In 1999, former Concord resident Kenneth Eudy was convicted of taking indecent liberties with a child and forced to register as a sex offender as part of his sentence. After leaving Concord, Eudy failed to re-register in his new home of Myrtle Beach and is now facing up to a $250,000 fine and 10 years in prison.
A university student admitted to hiding his Iphone in the bathroom at his school in order to record women undressing. He then uploaded the videos he collected to a pornography website. A friend of one of the students who became an unintentional actor in one of the videos recognized and alerted her that she was being featured in internet pornography, triggering the investigation that led to the student filmmaker.
It's a bad idea to download child pornography. It's an even worse idea to download child porn at work. Possibly worst of all ideas is to download pornography while at work on a military base. A former civilian fireman aboard Camp LeJeune was sentenced to nine years in federal prison followed by 20 years of supervised release for doing just that.
It's called Reveton ransomware. It's a computer virus that is popping up on computers across the country after it 'detects' that you have been searching for child pornography or trying to download copyrighted material. Onscreen instructions tell the user to send a fine to an email address that looks suspiciously official, but does not actually belong to the FBI, to stay out of trouble and unlock their computer.
Last year, approximately 12 instructors at an airbase in San Antonio were accused of sexually assaulting recruits in Texas. This year, a local Marine recruiter in the Charlotte suburbs is accused of similar criminal activity. Sergeant Derek Percival has been charged with second degree rape, sexual battery, communicating threats and involuntary servitude related to the accusations of two female recruits.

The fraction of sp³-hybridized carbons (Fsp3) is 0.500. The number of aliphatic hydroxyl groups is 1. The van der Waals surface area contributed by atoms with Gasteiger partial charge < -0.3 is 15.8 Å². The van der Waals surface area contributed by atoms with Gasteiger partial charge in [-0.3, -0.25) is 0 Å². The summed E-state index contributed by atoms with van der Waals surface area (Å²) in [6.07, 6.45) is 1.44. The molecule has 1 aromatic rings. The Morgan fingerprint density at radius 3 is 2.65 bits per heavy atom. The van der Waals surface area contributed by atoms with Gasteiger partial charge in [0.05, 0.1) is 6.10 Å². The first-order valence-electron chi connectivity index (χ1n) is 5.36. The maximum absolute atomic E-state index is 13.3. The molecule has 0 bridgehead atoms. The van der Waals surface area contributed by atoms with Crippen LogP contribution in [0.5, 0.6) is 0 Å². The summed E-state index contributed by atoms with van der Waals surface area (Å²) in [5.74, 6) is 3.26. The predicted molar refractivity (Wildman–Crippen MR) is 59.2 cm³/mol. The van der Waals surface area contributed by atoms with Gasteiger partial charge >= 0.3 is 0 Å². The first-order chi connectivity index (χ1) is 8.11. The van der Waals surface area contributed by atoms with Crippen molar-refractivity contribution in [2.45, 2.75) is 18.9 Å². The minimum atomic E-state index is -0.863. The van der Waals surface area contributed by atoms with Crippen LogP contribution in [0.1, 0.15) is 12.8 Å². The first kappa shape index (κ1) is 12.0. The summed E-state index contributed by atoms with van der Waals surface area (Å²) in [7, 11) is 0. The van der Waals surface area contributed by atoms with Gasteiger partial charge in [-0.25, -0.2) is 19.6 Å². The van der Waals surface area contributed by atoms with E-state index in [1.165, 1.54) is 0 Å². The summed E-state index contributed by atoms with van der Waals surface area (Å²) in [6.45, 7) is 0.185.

Recently, the 7th Circuit Court of Appeals held that it was unconstitutional to ban registered sex offenders from using social media. The law that the court considered was an Indiana state law not unlike North Carolina's own prohibition against the use of sites like Facebook or Twitter by convicted sex offenders.
This story seems to fit fairly well with our theme of the power of a sex offense allegation: before a conviction, even before criminal charges are filed, a person accused of committing a sex offense is facing an uphill battle. The consequences of a sex offense allegation often seem just as bad as the consequences of a conviction, despite the two being worlds apart, at least in the world of criminal defense.
Seven years ago, the man behind beloved Sesame Street character Elmo had an inappropriate relationship with a sixteen-year-old boy, at least according to the now 23-year-old man making the accusations. Kevin Clash, Elmo puppeteer, has taken a leave of absence from Sesame Street to deal with the fallout of what he considers to be meritless sex offense allegations.
Brigadier General Jeffery A. Sinclair was in Afghanistan earlier this year in support of the 82nd Airborne Division. Now he is back at Fort Bragg, awaiting an Article 32 hearing on charges of sex offenses, including forcible sodomy, engaging in inappropriate relationships and possession of pornography while deployed, among other crimes.
Allegations of child pornography and rumors of sexual abuse of a child have led to the arrest of a Wake County emergency responder. Forty-one-year-old Scott Shields has been charged with two counts of second-degree exploitation of a minor and is being held on $25,000 bail in Wake County.